In the bourgeois circles of Europe after the Great War, can anything save the modern man? Harry Haller, a solitary intellectual, has all his life feared his dual nature of being human and ...
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Charles drifts through politics, religion and psychoanalysis, rejecting them all. Once he realises the depth of his disgust with the moral and physical decline of the society he lives in, ... See full summary »
Henri de Maublanc
Both the parents of a young teen who walks with crutches, goes on each their secret meeting with lovers, both surprising each other at the family's county home. The daughter arrives and initiates a guessing game of "Chinese roulette".
Rainer Werner Fassbinder
In the bourgeois circles of Europe after the Great War, can anything save the modern man? Harry Haller, a solitary intellectual, has all his life feared his dual nature of being human and being a beast. He's decided to die on his 50th birthday, which is soon. He's rescued from his solipsism by the mysterious Hermine, who takes him dancing, introduces him to jazz and to the beautiful and whimsical Maria, and guides him into the hallucinations of the Magic Theater, which seem to take him into Hell. Can humor, sin, and derision lead to salvation? Written by
The day went by just as days go by. I killed it in accordance with my primitive and withdrawn way of life. I worked for an hour or two, had pains, took some opium and lay in a hot bath for two hours. Was glad when the pains consented to disappear. All in all it wasn't exactly a day of rapture. Perhaps the time is come to follow the example of Adalbert Stifter: a fatal accident while shaving...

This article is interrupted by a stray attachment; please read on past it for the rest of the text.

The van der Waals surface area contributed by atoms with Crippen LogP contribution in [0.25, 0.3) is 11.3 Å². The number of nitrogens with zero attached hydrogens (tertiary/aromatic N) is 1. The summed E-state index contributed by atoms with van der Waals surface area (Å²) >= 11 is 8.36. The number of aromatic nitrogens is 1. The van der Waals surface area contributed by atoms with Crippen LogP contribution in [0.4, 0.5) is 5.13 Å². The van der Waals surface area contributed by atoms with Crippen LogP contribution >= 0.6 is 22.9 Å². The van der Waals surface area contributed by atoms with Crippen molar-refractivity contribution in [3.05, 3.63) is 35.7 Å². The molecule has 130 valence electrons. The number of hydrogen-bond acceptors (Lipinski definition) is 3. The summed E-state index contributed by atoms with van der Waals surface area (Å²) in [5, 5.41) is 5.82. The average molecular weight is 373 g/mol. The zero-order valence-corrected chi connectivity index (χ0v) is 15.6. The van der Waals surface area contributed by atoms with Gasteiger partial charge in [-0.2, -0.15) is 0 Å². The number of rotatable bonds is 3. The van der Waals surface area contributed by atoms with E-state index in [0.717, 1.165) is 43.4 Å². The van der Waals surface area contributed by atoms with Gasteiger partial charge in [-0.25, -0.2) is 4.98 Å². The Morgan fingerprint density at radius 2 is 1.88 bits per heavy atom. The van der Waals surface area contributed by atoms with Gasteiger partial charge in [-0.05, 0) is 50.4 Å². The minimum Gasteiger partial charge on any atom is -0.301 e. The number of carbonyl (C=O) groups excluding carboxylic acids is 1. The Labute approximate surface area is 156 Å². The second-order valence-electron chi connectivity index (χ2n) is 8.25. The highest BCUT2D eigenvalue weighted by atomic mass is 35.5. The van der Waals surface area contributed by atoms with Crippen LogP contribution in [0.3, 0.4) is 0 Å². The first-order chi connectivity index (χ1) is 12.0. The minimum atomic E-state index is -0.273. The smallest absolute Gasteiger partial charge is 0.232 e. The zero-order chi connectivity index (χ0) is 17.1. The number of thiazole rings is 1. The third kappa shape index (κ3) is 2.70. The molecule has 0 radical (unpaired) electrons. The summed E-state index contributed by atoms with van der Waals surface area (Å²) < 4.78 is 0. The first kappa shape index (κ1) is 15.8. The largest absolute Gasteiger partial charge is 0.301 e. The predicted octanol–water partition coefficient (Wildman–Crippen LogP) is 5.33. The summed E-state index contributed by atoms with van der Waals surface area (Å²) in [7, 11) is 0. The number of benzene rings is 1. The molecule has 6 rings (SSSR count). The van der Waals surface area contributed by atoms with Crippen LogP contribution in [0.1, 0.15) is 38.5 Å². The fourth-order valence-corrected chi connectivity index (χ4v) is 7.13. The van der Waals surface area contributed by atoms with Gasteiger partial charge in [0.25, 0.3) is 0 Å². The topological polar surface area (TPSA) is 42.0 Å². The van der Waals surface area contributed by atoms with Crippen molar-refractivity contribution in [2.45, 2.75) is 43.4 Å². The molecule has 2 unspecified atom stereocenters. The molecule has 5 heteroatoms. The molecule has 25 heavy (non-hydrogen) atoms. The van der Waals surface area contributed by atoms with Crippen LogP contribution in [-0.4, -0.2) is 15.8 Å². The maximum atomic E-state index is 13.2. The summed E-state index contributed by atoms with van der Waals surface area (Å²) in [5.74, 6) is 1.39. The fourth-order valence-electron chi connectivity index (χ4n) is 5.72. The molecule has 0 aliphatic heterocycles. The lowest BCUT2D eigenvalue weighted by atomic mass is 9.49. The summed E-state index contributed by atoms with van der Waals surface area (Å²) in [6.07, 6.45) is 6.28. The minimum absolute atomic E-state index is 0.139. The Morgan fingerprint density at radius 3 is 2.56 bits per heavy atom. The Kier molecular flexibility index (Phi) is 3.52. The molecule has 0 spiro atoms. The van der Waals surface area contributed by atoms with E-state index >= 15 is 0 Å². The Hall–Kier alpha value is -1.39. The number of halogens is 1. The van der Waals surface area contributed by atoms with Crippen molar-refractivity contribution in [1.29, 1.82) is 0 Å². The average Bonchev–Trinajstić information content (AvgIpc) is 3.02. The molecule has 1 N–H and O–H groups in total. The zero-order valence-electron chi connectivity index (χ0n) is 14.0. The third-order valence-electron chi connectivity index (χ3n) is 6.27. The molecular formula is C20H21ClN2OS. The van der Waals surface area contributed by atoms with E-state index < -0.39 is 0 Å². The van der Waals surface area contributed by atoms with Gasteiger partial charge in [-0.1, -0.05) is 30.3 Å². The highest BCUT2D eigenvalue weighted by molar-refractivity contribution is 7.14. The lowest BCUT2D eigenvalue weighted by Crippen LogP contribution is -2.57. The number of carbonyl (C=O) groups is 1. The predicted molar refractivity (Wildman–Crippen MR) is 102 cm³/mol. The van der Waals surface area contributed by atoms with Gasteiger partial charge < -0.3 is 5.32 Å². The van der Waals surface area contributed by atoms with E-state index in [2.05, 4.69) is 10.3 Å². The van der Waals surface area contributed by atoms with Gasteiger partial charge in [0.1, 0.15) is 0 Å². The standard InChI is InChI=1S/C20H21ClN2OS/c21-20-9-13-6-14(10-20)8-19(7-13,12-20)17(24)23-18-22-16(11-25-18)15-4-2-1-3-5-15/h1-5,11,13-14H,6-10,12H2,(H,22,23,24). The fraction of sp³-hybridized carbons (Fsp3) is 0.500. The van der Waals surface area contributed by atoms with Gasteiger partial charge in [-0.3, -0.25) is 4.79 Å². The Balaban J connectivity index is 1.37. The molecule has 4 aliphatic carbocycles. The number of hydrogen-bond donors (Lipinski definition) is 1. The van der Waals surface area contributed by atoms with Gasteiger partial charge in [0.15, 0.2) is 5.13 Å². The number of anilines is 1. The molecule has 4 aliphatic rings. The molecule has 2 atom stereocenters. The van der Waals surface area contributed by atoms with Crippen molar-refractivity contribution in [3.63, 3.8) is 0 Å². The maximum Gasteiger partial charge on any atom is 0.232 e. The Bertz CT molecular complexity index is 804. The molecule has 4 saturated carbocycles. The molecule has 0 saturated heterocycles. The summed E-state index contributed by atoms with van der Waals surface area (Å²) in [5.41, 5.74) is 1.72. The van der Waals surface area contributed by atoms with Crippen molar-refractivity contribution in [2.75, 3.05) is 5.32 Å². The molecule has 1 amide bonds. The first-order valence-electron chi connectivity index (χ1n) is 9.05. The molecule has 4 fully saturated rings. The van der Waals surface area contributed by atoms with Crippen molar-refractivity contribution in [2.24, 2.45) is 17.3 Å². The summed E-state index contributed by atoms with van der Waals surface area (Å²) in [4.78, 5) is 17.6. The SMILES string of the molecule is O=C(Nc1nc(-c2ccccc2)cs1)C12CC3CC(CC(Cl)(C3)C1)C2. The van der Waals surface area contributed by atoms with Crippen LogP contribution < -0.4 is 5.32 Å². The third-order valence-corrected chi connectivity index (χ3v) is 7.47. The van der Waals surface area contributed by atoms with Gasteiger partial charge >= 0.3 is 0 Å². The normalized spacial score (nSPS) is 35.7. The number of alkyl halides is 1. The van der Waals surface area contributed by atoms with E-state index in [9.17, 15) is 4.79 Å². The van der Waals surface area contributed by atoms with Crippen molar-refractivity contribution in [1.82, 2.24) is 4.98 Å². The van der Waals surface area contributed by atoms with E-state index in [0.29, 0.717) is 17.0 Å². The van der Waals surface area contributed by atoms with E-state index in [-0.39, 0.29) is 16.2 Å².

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I first saw this film back in 76 or 77, I think. A strange little underground art-house cinema (which is now a Burger King) in Melbourne...
It remains with me as a thing of beauty, its environments and music always evoking a wave of optimism. This is an exploration of the possibilities of the human spirit, as well as a joyous declaration of non serviam. An aesthetic revolt into surrealism, it suited the time well.
The animated sequences in particular are very impressive: as a means of dealing with the concepts of 'The Treatise on the Steppenwolf' within the film, but separate from the body of the narrative.
The film is not Hesse's novel, but a magical gesture towards the novel. As an adaptation of a complex and sophisticated novel it is a valiant effort. I will cheerfully admit that this, along with Lindsay Anderson's if... was what ultimately interested me in studying cinema.
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